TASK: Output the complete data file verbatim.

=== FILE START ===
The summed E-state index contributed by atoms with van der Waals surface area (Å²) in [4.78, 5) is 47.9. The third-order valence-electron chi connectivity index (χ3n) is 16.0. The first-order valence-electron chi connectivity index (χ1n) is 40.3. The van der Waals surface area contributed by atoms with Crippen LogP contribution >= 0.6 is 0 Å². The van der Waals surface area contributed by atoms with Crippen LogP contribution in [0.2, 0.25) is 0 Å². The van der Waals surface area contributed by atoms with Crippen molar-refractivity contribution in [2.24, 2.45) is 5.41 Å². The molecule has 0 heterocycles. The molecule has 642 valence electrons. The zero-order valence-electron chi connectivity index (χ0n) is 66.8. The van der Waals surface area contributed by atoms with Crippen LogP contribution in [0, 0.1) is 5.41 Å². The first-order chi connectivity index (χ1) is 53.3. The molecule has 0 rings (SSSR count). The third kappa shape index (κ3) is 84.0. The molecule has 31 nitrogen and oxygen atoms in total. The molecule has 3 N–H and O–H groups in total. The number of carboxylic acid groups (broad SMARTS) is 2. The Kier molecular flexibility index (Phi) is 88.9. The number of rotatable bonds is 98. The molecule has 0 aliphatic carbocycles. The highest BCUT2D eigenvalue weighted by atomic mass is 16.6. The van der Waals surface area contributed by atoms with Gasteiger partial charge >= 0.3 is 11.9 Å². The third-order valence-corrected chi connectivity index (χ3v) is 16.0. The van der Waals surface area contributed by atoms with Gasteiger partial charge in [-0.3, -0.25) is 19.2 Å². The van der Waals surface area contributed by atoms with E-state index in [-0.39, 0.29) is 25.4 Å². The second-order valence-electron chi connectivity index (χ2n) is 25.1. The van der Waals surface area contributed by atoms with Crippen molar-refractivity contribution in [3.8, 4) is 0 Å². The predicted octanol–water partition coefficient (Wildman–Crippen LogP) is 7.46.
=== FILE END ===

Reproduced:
The summed E-state index contributed by atoms with van der Waals surface area (Å²) in [4.78, 5) is 47.9. The third-order valence-electron chi connectivity index (χ3n) is 16.0. The first-order valence-electron chi connectivity index (χ1n) is 40.3. The van der Waals surface area contributed by atoms with Crippen LogP contribution >= 0.6 is 0 Å². The van der Waals surface area contributed by atoms with Crippen LogP contribution in [0.2, 0.25) is 0 Å². The van der Waals surface area contributed by atoms with Crippen molar-refractivity contribution in [2.24, 2.45) is 5.41 Å². The molecule has 0 heterocycles. The molecule has 642 valence electrons. The zero-order valence-electron chi connectivity index (χ0n) is 66.8. The van der Waals surface area contributed by atoms with Crippen LogP contribution in [0, 0.1) is 5.41 Å². The first-order chi connectivity index (χ1) is 53.3. The molecule has 0 rings (SSSR count). The third kappa shape index (κ3) is 84.0. The molecule has 31 nitrogen and oxygen atoms in total. The molecule has 3 N–H and O–H groups in total. The number of carboxylic acid groups (broad SMARTS) is 2. The Kier molecular flexibility index (Phi) is 88.9. The number of rotatable bonds is 98. The molecule has 0 aliphatic carbocycles. The highest BCUT2D eigenvalue weighted by atomic mass is 16.6. The van der Waals surface area contributed by atoms with Gasteiger partial charge >= 0.3 is 11.9 Å². The third-order valence-corrected chi connectivity index (χ3v) is 16.0. The van der Waals surface area contributed by atoms with Gasteiger partial charge in [-0.3, -0.25) is 19.2 Å². The van der Waals surface area contributed by atoms with E-state index in [-0.39, 0.29) is 25.4 Å². The second-order valence-electron chi connectivity index (χ2n) is 25.1. The van der Waals surface area contributed by atoms with Crippen molar-refractivity contribution in [3.8, 4) is 0 Å². The predicted octanol–water partition coefficient (Wildman–Crippen LogP) is 7.46.